OPINION

Choices should be made with an eye to consequences

By Jim Redwine

’Ole 19 neither toils nor spins yet it has managed to change the course of history. But, as Jesus advised in the Sermon on the Mount (Matthew 6:25-34), we should not lose the present worrying about the future. Or, more poetically and succinctly, “Sufficient unto the day is the evil thereof.” In practical terms, we might be well advised to do what we can now as we wait for the coming cure, probably to begin this month but not to be ecumenical until the end of 2021.

With the current rates of infections, hospitalizations and deaths and closing businesses the “evil thereof” will claim thousands more before vaccines and herd immunity vanquish it. And just as America could have succumbed to another unprovoked and unexpected attack, Pearl Harbor, Dec. 7, 1941, we could bury our heads in the sand and not fight back while many die or go broke needlessly awaiting the cure.

Or we can do what the Greatest Generation did and make the sacrifices necessary to save others and ourselves. Unlike those heroes who refused to lose and took up arms to win World War II, we do not have to toil in the defense plants or die in battle for four years of war. All we need to do is wear face masks, wash our hands and maintain safe distances as we carefully patronize eateries and other people-gathering businesses and engage in public events and social gatherings for the remaining few months of our own war with ’Ole 19.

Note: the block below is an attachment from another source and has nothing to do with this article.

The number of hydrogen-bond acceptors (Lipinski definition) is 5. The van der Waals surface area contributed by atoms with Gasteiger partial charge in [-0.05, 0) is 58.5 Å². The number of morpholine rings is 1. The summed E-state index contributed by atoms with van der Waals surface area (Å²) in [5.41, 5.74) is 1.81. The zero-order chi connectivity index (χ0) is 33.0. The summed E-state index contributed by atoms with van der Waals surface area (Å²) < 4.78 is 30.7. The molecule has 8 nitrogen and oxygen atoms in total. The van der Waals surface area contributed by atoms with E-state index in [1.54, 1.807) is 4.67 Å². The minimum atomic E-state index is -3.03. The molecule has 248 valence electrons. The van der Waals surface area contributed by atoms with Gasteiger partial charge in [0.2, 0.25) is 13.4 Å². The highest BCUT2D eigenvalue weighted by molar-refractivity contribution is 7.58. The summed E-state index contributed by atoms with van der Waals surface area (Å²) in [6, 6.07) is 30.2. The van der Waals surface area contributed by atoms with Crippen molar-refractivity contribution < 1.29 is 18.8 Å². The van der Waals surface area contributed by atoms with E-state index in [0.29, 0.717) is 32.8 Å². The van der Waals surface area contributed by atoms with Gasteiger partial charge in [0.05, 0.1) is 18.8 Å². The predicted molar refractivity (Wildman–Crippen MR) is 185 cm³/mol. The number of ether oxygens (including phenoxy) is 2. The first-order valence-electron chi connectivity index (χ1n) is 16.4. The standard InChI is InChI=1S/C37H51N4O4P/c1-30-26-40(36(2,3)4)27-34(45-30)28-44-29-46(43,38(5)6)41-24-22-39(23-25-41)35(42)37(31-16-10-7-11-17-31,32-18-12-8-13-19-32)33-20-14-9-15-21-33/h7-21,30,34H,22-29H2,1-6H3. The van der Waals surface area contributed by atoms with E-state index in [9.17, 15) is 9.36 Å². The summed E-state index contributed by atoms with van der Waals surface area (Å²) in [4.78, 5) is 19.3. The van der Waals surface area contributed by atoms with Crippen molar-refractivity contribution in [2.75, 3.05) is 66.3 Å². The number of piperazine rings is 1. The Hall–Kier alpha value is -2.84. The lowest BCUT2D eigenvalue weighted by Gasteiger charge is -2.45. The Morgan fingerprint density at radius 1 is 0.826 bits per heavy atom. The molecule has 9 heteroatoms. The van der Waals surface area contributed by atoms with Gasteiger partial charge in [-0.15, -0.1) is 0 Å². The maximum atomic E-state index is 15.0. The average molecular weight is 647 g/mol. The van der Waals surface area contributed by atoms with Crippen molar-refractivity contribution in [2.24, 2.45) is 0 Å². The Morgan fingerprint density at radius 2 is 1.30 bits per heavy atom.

Some of us may need to take more precautions than others. Differing levels of isolation may be advisable for those of us in particularly susceptible categories. But life must proceed. We need not all forego all activity. However, we can all support “the war effort” with sensible measures.

No one wants to be the last soldier to die in our current war. Or, more importantly, none of us wants to be spreading potential death to others. Of course, there are many important and desired activities people may choose to engage in. As with all of life, things are a matter of degree. We each should maintain our right to our own choices. After all, the right to choose is what makes Americans Americans.

On the other hand, our choices should not be made without regard to their consequences to ourselves but more importantly to others. Behaviors can be a matter of free choice while still being responsible. And who knows, maybe we can help keep hard-working store owners afloat as we help ourselves and others.